Retail Christianity

I strongly believe Christian churches should avoid the mistakes of consumer companies. Sometimes, these companies are so focused on the crowd, that they fail to see or meet the needs of individuals. They essentially operate a mass market model.

In companies, the cost of cultivating a single customer or solving his complaints, can be so high, that organisations focus on the low hanging fruit and easily satisfied masses. They do so to maximise profit and to drive down cost. In churches, we sometimes do the same. We expend resources on evangelism and crusades to bring the masses to Christ. We are quick to celebrate when 100 people respond to an altar call and not so much, when a single soul does. We expend so much effort on  service production, that a single soul is not seen as a good enough return on investment. We feel we must have offended God to reap such meagre results.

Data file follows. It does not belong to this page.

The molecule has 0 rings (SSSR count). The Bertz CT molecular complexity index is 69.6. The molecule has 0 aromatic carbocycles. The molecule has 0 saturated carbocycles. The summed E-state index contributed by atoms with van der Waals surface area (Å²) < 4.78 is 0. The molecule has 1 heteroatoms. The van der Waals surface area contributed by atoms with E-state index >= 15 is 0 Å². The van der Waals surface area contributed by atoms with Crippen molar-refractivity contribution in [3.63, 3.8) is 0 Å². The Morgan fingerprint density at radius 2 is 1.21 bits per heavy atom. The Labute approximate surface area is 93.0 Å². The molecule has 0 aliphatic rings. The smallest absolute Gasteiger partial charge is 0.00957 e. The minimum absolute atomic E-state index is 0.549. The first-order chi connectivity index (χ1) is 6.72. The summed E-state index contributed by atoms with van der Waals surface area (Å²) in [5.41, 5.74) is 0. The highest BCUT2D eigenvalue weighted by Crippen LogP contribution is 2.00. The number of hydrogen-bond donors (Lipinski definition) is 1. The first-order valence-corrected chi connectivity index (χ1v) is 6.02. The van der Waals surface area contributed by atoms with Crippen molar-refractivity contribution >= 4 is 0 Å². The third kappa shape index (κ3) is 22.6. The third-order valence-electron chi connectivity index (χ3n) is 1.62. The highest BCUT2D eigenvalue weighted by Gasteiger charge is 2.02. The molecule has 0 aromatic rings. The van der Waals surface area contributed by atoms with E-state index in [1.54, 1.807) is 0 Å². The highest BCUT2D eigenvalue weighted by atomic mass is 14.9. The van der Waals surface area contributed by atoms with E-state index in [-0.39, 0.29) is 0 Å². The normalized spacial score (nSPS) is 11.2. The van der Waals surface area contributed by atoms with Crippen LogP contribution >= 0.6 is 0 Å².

Sometimes, this attitude extends to church social media handles as well. Someone poses a question and we deem him not worthy of attention, because he’s not posing a query that can directly lead to his salvation. He’s focusing on points of doctrine and we don’t want to take the time to properly respond. We’re too busy winning souls. Retaining those souls is not really our focus.

Sometimes our metrics for measuring success in church, is how many members we have, not how many people we’ve counselled or helped. We rarely seek out those in need, until they actively seek us out. We may even fail to monitor the impact of our messages or the feedback from people who received them.

I sincerely think the church needs to pay a bit more attention to what I call, Retail Christianity and not just focus on wholesale evangelism. After all, Jesus is the sort of person to leave ninety-nine sheep in search of the one.

 



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